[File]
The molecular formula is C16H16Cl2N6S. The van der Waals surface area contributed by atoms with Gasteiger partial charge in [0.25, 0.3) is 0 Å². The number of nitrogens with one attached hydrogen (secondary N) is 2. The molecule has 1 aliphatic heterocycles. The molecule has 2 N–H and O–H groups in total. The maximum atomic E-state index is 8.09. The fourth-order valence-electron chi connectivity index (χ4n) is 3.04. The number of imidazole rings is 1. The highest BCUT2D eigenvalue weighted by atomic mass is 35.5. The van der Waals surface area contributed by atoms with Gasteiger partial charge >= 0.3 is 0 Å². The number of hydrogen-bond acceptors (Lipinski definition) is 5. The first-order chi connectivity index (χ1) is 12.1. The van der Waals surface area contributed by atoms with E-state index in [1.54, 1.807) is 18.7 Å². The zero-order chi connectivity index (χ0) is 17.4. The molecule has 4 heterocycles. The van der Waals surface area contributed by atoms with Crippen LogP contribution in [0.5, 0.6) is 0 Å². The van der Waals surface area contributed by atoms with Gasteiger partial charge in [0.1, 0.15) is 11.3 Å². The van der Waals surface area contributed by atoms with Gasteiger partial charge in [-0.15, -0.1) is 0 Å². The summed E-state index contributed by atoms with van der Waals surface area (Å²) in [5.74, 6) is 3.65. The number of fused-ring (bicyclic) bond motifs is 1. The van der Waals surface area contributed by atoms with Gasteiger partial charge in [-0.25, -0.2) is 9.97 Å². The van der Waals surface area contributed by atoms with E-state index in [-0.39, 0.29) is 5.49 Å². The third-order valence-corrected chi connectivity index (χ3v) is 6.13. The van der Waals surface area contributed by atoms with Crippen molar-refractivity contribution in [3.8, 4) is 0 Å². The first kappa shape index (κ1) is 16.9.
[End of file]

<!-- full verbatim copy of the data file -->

The molecular formula is C16H16Cl2N6S. The van der Waals surface area contributed by atoms with Gasteiger partial charge in [0.25, 0.3) is 0 Å². The number of nitrogens with one attached hydrogen (secondary N) is 2. The molecule has 1 aliphatic heterocycles. The molecule has 2 N–H and O–H groups in total. The maximum atomic E-state index is 8.09. The fourth-order valence-electron chi connectivity index (χ4n) is 3.04. The number of imidazole rings is 1. The highest BCUT2D eigenvalue weighted by atomic mass is 35.5. The van der Waals surface area contributed by atoms with Gasteiger partial charge >= 0.3 is 0 Å². The number of hydrogen-bond acceptors (Lipinski definition) is 5. The first-order chi connectivity index (χ1) is 12.1. The van der Waals surface area contributed by atoms with E-state index in [1.54, 1.807) is 18.7 Å². The zero-order chi connectivity index (χ0) is 17.4. The molecule has 4 heterocycles. The van der Waals surface area contributed by atoms with Crippen LogP contribution in [0.5, 0.6) is 0 Å². The van der Waals surface area contributed by atoms with Gasteiger partial charge in [0.1, 0.15) is 11.3 Å². The van der Waals surface area contributed by atoms with Gasteiger partial charge in [-0.15, -0.1) is 0 Å². The summed E-state index contributed by atoms with van der Waals surface area (Å²) in [5.74, 6) is 3.65. The number of fused-ring (bicyclic) bond motifs is 1. The van der Waals surface area contributed by atoms with Gasteiger partial charge in [-0.25, -0.2) is 9.97 Å². The van der Waals surface area contributed by atoms with E-state index in [-0.39, 0.29) is 5.49 Å². The third-order valence-corrected chi connectivity index (χ3v) is 6.13. The van der Waals surface area contributed by atoms with Crippen molar-refractivity contribution in [3.8, 4) is 0 Å². The first kappa shape index (κ1) is 16.9.